I believe that this is a dangerous book, an allegory of free-market capitalism’s corruption of youth’s innocence, portraying the way that market forces push young people into mercenary survivors who will do whatever is required to survive. The correlation between this televised Battle Royale and high-stakes testing, with all its Darwinian aspects, was not lost on me. That Suzanne Collins’ story has become popular in the age of RTTT gives me hope, since it suggests that a significant number of my fellow citizens (and the young adults to whom the book was targeted) are noticing the way that youth in America have been undermined.
The movie, which I saw tonight and whose sentimental parts made me cry, does a faithful job of showing the book’s incendiary sub-textual message–in one sequence particularly, in which the members of Rue’s District 11 revolt when their child is mercilessly killed by a member of a more privileged class. It reads as if a member of the 99% had been slaughtered by a 1%-er, and to drive home the point, James Newton Howard‘s emotional score swells, and our heroine, Katniss, mourns Rue’s heartless death in heart-rending sobs. In a way, The Hunger Games is a propaganda film for the Occupy movement. It shows how the culture of survival-of-the-fittest has perverted our youth, and it invites the audience to become angry along with its protagonist.
I did not particularly care for the rapid-cut, hand-held camera style of the movie, but I felt the film-maker did a good job of getting the narrative across. I very much felt like I could believe in the lower-class heroine, Katniss Everdeen, portrayed by Jennifer Lawrence, although I wish she had been a bit more emaciated (hungry-looking). Still, her unconventional beauty compelled my attention, and when she expressed herself in looks and gestures, I felt I could totally read her feelings.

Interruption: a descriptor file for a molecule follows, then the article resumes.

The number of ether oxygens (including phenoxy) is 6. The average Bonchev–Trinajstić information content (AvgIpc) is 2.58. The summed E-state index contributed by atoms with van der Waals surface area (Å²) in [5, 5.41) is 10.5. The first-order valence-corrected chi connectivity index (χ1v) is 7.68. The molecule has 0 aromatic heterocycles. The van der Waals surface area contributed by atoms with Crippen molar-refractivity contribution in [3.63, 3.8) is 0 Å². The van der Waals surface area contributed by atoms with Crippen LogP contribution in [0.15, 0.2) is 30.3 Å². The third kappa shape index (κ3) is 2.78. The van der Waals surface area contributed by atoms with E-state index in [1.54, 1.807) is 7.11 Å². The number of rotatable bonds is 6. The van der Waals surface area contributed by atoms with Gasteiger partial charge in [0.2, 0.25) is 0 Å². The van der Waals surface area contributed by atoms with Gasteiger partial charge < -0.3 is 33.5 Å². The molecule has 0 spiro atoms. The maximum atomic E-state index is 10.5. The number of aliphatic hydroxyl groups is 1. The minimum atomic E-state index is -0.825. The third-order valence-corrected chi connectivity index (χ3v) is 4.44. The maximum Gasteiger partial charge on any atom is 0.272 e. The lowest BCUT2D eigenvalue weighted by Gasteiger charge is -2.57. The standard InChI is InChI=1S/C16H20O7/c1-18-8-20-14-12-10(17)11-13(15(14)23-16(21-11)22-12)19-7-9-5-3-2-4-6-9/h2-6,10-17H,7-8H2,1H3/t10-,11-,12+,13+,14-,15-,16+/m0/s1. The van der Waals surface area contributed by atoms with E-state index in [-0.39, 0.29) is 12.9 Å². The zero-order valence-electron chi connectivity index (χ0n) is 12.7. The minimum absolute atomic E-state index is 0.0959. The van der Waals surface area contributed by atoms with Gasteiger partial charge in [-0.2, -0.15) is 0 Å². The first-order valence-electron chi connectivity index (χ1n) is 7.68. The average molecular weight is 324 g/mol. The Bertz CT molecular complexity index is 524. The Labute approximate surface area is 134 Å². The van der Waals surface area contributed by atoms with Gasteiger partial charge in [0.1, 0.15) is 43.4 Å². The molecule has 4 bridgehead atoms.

The book, which I read back in 2010, has some extremely subversive messages that the film preserves, more or less. Here are a few from the book–
On the material basis of affection:
“Sometimes, when I clean a kill, I feed Buttercup the entrails. He has stopped hissing at me.
Entrails. No hissing. This is the closest we will ever come to love.”
On the need to retain one’s authenticity in a time of mass conformity:
“I want to do something, right here, right now, to shame them, to make them accountable, to show the Capitol that whatever they do or force us to do there is a part of every tribute they can’t own. That Rue was more than a piece in their Games. And so am I.”
On the worst sort of political oppression–that targeting the youth:
“It sends out a very clear message: “Mess with us and we’ll do something worse than kill you. We’ll kill your children.”
On the corruption of public officials:
“Most of the Peacekeepers turn a blind eye to the few of us who hunt because they’re as hungry as we are for fresh meat as anyone. In fact, they’re among our best customers.”
On how the 1% lives:
“What must it be like, I wonder, to live in a world where food appears at the press of a button? How would I spend the hours I now commit to combing the woods for sustenance if it were so easy to come by? What do they do all day, these people in the Capitol, besides decorating their bodies and waiting around for a new shipment of tributes to rill in and die for their entertainment?”
That a film like this is #1 at the box office this weekend gives me some hope, suggesting as it does that young people may be realizing that, like the “tributes” of Panem, they are pawns in a crooked game, one that has them running from high-stakes tests to student loans to material-based careers, and that instructs them, from the start, to see their fellow young people as adversaries, not fellows. Reading Collins’ book, and lining up to see this movie, they are expressing themselves like the silent people of District 12 in the book, who by saying nothing are saying “we do not agree. We do not condone. All of this is wrong.”